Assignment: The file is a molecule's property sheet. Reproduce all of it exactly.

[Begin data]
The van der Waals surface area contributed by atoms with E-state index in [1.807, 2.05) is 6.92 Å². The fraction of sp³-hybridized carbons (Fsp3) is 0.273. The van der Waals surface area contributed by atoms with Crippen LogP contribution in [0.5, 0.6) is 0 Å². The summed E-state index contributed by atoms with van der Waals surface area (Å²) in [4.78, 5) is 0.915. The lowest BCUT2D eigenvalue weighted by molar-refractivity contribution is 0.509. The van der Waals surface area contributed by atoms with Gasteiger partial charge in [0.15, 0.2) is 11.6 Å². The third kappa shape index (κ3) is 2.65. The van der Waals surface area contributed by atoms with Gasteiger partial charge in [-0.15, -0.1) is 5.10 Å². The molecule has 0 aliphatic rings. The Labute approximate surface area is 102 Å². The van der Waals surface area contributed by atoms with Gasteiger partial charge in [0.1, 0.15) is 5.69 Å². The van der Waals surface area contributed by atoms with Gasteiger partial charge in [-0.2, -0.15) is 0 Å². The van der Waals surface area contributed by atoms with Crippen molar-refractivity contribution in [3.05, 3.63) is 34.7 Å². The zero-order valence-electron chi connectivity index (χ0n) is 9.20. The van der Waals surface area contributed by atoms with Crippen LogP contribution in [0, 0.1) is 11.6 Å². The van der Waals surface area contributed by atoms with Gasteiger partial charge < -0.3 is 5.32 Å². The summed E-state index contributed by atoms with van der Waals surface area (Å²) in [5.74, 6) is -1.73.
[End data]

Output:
The van der Waals surface area contributed by atoms with E-state index in [1.807, 2.05) is 6.92 Å². The fraction of sp³-hybridized carbons (Fsp3) is 0.273. The van der Waals surface area contributed by atoms with Crippen LogP contribution in [0.5, 0.6) is 0 Å². The summed E-state index contributed by atoms with van der Waals surface area (Å²) in [4.78, 5) is 0.915. The lowest BCUT2D eigenvalue weighted by molar-refractivity contribution is 0.509. The van der Waals surface area contributed by atoms with Gasteiger partial charge in [0.15, 0.2) is 11.6 Å². The third kappa shape index (κ3) is 2.65. The van der Waals surface area contributed by atoms with Gasteiger partial charge in [-0.15, -0.1) is 5.10 Å². The molecule has 0 aliphatic rings. The Labute approximate surface area is 102 Å². The van der Waals surface area contributed by atoms with Gasteiger partial charge in [0.1, 0.15) is 5.69 Å². The van der Waals surface area contributed by atoms with Gasteiger partial charge in [-0.2, -0.15) is 0 Å². The van der Waals surface area contributed by atoms with Crippen molar-refractivity contribution in [3.05, 3.63) is 34.7 Å². The zero-order valence-electron chi connectivity index (χ0n) is 9.20. The van der Waals surface area contributed by atoms with Crippen LogP contribution in [0, 0.1) is 11.6 Å². The van der Waals surface area contributed by atoms with Gasteiger partial charge < -0.3 is 5.32 Å². The summed E-state index contributed by atoms with van der Waals surface area (Å²) in [5.74, 6) is -1.73.